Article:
Moch. Fiqih Prawira Adjie, Jakarta – Coordinating Political, Legal and Security Affairs Minister Mahfud MD has said that law enforcement should learn to exercise restraint following the controversial arrest and subsequent release of researcher and outspoken government critic Ravio Patra.
"This is a lesson for law enforcement to not be hasty," Mahfud said in a video statement published on Saturday. "If there is no strong evidence [to arrest someone], we should just take it as criticism."
Ravio, an independent researcher who has often criticized government policies, including its response to the COVID-19 pandemic, was released on Friday morning after being detained for 33 hours over an accusation of inciting riots through a WhatsApp broadcast.
Prior to the arrest, Ravio had announced on his Twitter account, @raviopatra, that his WhatsApp account had been hacked.
Mahfud advised people to be more careful with their mobile devices and related accounts so they would not be easily hacked by parties looking to spread provocative messages.
"We, the government, realize that criticism is inherent in a democracy. We did not intend to kill such criticism, but there are people out there looking to wreck things and who have no intention to make an objective evaluation, so we have to protect our country together," he said.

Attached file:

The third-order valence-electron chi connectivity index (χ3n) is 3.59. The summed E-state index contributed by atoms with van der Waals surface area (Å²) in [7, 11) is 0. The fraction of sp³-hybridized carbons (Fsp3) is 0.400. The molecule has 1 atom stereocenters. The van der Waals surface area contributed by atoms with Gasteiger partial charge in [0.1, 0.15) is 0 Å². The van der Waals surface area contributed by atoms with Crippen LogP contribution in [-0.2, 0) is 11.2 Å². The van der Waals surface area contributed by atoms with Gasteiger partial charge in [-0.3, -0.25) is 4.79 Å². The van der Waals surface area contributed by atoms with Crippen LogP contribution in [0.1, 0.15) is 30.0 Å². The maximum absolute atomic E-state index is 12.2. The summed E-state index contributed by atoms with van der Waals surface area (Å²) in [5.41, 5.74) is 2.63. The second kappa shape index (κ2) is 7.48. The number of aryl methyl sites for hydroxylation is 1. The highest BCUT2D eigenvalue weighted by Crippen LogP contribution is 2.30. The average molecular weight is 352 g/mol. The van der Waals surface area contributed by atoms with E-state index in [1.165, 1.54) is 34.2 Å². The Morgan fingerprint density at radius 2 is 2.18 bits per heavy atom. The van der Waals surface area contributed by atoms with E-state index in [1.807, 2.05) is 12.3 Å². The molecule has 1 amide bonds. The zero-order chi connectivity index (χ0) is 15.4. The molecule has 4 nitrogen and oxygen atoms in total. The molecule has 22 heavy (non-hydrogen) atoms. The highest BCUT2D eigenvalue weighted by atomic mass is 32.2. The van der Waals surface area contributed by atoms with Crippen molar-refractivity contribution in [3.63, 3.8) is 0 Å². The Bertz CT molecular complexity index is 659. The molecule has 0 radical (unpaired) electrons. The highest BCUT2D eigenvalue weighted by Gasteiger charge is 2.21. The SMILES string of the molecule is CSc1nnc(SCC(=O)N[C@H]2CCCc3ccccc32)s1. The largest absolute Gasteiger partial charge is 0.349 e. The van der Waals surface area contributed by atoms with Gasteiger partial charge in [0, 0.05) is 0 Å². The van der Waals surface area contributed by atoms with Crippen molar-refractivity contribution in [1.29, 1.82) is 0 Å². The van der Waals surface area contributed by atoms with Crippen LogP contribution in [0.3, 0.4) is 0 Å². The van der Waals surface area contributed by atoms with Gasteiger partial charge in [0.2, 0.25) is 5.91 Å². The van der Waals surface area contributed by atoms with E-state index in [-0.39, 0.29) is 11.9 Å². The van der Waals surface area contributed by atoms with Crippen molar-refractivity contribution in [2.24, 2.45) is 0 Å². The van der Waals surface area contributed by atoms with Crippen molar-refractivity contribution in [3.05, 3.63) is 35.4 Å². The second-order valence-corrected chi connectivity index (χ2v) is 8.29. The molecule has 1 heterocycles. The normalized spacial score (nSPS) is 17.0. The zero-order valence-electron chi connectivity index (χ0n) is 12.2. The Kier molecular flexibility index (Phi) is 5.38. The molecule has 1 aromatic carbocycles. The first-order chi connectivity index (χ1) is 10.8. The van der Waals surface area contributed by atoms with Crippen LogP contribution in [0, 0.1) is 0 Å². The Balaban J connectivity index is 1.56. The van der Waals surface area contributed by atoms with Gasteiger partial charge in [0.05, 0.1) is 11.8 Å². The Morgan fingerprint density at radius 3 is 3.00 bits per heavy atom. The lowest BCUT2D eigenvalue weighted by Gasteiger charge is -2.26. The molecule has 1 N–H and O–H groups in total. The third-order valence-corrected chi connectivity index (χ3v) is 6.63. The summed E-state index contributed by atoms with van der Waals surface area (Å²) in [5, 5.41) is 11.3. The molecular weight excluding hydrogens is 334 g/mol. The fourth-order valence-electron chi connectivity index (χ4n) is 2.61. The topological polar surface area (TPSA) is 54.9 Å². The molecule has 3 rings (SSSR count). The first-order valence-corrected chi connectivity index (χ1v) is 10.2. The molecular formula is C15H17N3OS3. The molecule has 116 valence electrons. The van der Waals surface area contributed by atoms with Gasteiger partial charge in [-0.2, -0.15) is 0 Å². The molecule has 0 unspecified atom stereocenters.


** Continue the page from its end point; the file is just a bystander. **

Ravio said that he appreciated Mahfud's comments and hoped that the minister would take further action to prevent similar incidents from happening in the future.
"I appreciate that Mahfud is paying attention to this sham of a case," he told The Jakarta Post through his legal team on Saturday. "I hope he's taking proactive measures to better protect citizens from attacks like this. His decisiveness would be pivotal in bringing the people who set me up to justice."
Indonesian Legal Aid Institute (YLBHI) chairwoman Asfinawati echoed Ravio's comments.
"Hopefully [Mahfud] follows up his statement by fixing the justice system and by urging law enforcement to resolve cases of hacking [against activists] that have occurred since last year and remain unresolved," she told the Post, referring to a series of phone hackings targeting anti-graft activists who spoke out against the controversial revision to the Corruption Eradication Commission Law in September of last year.